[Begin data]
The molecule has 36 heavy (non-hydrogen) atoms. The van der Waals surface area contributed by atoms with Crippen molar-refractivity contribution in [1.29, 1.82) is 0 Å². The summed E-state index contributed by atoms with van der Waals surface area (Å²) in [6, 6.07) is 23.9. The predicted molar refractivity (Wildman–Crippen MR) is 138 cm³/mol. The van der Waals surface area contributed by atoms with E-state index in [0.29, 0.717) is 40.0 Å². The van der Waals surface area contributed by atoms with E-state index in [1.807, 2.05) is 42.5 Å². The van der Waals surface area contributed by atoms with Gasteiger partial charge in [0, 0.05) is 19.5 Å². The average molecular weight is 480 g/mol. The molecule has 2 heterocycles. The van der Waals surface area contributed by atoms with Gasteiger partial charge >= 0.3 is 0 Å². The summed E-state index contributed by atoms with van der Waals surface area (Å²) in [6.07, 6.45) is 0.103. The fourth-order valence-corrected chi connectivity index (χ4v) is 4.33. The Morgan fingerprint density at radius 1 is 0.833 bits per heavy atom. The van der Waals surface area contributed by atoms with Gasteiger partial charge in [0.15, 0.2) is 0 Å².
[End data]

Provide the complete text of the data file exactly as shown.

The molecule has 36 heavy (non-hydrogen) atoms. The van der Waals surface area contributed by atoms with Crippen molar-refractivity contribution in [1.29, 1.82) is 0 Å². The summed E-state index contributed by atoms with van der Waals surface area (Å²) in [6, 6.07) is 23.9. The predicted molar refractivity (Wildman–Crippen MR) is 138 cm³/mol. The van der Waals surface area contributed by atoms with E-state index in [0.29, 0.717) is 40.0 Å². The van der Waals surface area contributed by atoms with E-state index in [1.807, 2.05) is 42.5 Å². The van der Waals surface area contributed by atoms with Gasteiger partial charge in [0, 0.05) is 19.5 Å². The average molecular weight is 480 g/mol. The molecule has 2 heterocycles. The van der Waals surface area contributed by atoms with Gasteiger partial charge >= 0.3 is 0 Å². The summed E-state index contributed by atoms with van der Waals surface area (Å²) in [6.07, 6.45) is 0.103. The fourth-order valence-corrected chi connectivity index (χ4v) is 4.33. The Morgan fingerprint density at radius 1 is 0.833 bits per heavy atom. The van der Waals surface area contributed by atoms with Gasteiger partial charge in [0.15, 0.2) is 0 Å².